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Good Sports - Baseball is a love story for legendary Jess Bolen
Good Sports is a weekly feature appearing in the Southeast Missourian and online at Semoball.com. It profiles the life of a person connected to sports and allows readers the opportunity to know the people who are impacting athletics throughout Southeast Missouri in a deeper way. Responses have been edited for brevity and clarity.
Today: Jess Bolen, 77, Capahas general manager and former manager; broadcaster, Southeast Missouri State University baseball and basketball. Bolen posted a 1,519-411 (.787) record over a half-century as manager of the Capahas, retiring in 2016. He is a member of the Missouri Sports Hall of Fame (induction – 2011) and has been given the highest recognition by a number of other organizations, including the National Baseball Congress. The Capahas are believed to be the oldest amateur team in the country, founded in 1894. They are named for the original team sponsor, the Ca-Pa-Ha flour company.
You and your late wife, Mary, were driving forces behind summertime Capahas baseball since 1967.
I started with the team as a player in 1959. My son, Tom Bolen, now manages the team – and (today) I do all the things Mary used to do (for the Capahas) but not as well. She was our chief organizer and fundraiser – responsible for scheduling, games, travel, raising money, the works.
Tell us about your Mary.
She’s from south St. Louis and moved to Cape as a high school senior. We met in 1965 at my sister’s wedding and we married Nov. 19, 1966. She was the kindest person I ever met. She never took an at-bat and never threw a single pitch but if there was ever a person who left it all on the field for the Capahas, it was Mary Bolen. She spoiled me. She was an angel of mercy. The Bible says “where your treasure is, there your heart will be also.” Well, Mary was my treasure. Now it’s my kids, my six grandkids and three great-grandkids.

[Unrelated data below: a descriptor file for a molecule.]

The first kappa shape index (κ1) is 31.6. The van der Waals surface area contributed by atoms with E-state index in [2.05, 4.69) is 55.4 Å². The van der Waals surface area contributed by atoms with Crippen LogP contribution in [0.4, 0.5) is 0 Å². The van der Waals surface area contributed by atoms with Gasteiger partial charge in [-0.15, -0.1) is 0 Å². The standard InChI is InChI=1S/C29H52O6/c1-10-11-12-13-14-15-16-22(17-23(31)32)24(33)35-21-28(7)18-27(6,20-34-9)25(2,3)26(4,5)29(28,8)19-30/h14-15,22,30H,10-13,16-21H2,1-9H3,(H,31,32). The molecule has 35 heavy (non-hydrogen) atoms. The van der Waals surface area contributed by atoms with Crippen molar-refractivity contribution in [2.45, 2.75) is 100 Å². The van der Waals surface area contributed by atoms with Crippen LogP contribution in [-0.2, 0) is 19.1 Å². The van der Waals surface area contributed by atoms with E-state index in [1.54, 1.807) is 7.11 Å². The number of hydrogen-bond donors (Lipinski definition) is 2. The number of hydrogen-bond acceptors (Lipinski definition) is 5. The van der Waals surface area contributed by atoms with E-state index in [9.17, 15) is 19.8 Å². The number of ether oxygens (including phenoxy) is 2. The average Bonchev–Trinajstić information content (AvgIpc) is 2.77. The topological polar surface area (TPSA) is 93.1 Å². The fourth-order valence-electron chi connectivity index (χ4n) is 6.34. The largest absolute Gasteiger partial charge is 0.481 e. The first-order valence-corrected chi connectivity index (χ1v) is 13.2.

Give us an example of Mary’s involvement with the team.
Erik Sean (Jess’ broadcast partner on River Radio) says the Capaha Field press box is the best one in the Ohio Valley Conference. Well, Mary raised the money for it. The (press box) cost $160,000 all told. Everybody knew my wife and when she asked for donations, they couldn’t say no. When I got my ring from the National Baseball Congress in 2008, I added Mary’s name to it. I was told nobody had ever added a woman’s name to a HOF ring. Mary fed our players and often the opposition’s players too – hot dogs, hamburgers, whatever. Mary hugged every one of them and I yelled at every one of them. They loved her more than me.
Why did you stop managing?
The heat was starting to get to me a little. It was getting tougher for me, for example, to coach doubleheaders in July. I had been training Tom for a few years and he was ready. Mary didn’t like my decision to retire, partly because I didn’t talk to her about it first.
In our conversation, we keep circling back to Mary.
I was lost for a long time after she died. I came home one morning after doing the Sports Huddle radio show (October 2017) and intended on taking her to the Park-et (Restaurant) in Perryville for a late breakfast. I walked in the door and it looked like she was asleep, but she was gone. I’d had two years of Red Cross medical training (mainly first aid) and was able to help others in life-threatening situations but not Mary. When God says it’s your time, that’s it.